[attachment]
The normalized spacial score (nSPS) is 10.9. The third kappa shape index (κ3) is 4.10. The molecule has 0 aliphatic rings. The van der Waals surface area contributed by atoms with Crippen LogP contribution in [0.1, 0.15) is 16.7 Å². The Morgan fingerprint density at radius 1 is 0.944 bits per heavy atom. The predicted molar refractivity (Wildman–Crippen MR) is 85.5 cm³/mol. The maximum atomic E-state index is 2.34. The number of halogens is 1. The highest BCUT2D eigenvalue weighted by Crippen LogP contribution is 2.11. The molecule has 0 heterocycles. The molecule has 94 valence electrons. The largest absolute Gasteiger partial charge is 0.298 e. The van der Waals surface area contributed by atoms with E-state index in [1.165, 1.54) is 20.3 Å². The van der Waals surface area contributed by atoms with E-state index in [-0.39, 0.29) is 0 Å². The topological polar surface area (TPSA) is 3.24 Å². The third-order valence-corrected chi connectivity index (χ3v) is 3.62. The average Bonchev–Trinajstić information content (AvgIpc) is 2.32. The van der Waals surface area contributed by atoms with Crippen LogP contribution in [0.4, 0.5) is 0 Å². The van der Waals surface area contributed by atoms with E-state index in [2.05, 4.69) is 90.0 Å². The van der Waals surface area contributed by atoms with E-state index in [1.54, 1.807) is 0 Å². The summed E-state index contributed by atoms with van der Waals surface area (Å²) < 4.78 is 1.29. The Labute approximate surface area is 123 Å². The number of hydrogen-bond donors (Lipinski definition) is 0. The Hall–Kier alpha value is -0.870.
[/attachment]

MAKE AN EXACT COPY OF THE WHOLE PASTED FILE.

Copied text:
The normalized spacial score (nSPS) is 10.9. The third kappa shape index (κ3) is 4.10. The molecule has 0 aliphatic rings. The van der Waals surface area contributed by atoms with Crippen LogP contribution in [0.1, 0.15) is 16.7 Å². The Morgan fingerprint density at radius 1 is 0.944 bits per heavy atom. The predicted molar refractivity (Wildman–Crippen MR) is 85.5 cm³/mol. The maximum atomic E-state index is 2.34. The number of halogens is 1. The highest BCUT2D eigenvalue weighted by Crippen LogP contribution is 2.11. The molecule has 0 heterocycles. The molecule has 94 valence electrons. The largest absolute Gasteiger partial charge is 0.298 e. The van der Waals surface area contributed by atoms with E-state index in [1.165, 1.54) is 20.3 Å². The van der Waals surface area contributed by atoms with E-state index in [-0.39, 0.29) is 0 Å². The topological polar surface area (TPSA) is 3.24 Å². The third-order valence-corrected chi connectivity index (χ3v) is 3.62. The average Bonchev–Trinajstić information content (AvgIpc) is 2.32. The van der Waals surface area contributed by atoms with Crippen LogP contribution in [0.4, 0.5) is 0 Å². The van der Waals surface area contributed by atoms with E-state index in [2.05, 4.69) is 90.0 Å². The van der Waals surface area contributed by atoms with E-state index in [1.54, 1.807) is 0 Å². The summed E-state index contributed by atoms with van der Waals surface area (Å²) < 4.78 is 1.29. The Labute approximate surface area is 123 Å². The number of hydrogen-bond donors (Lipinski definition) is 0. The Hall–Kier alpha value is -0.870.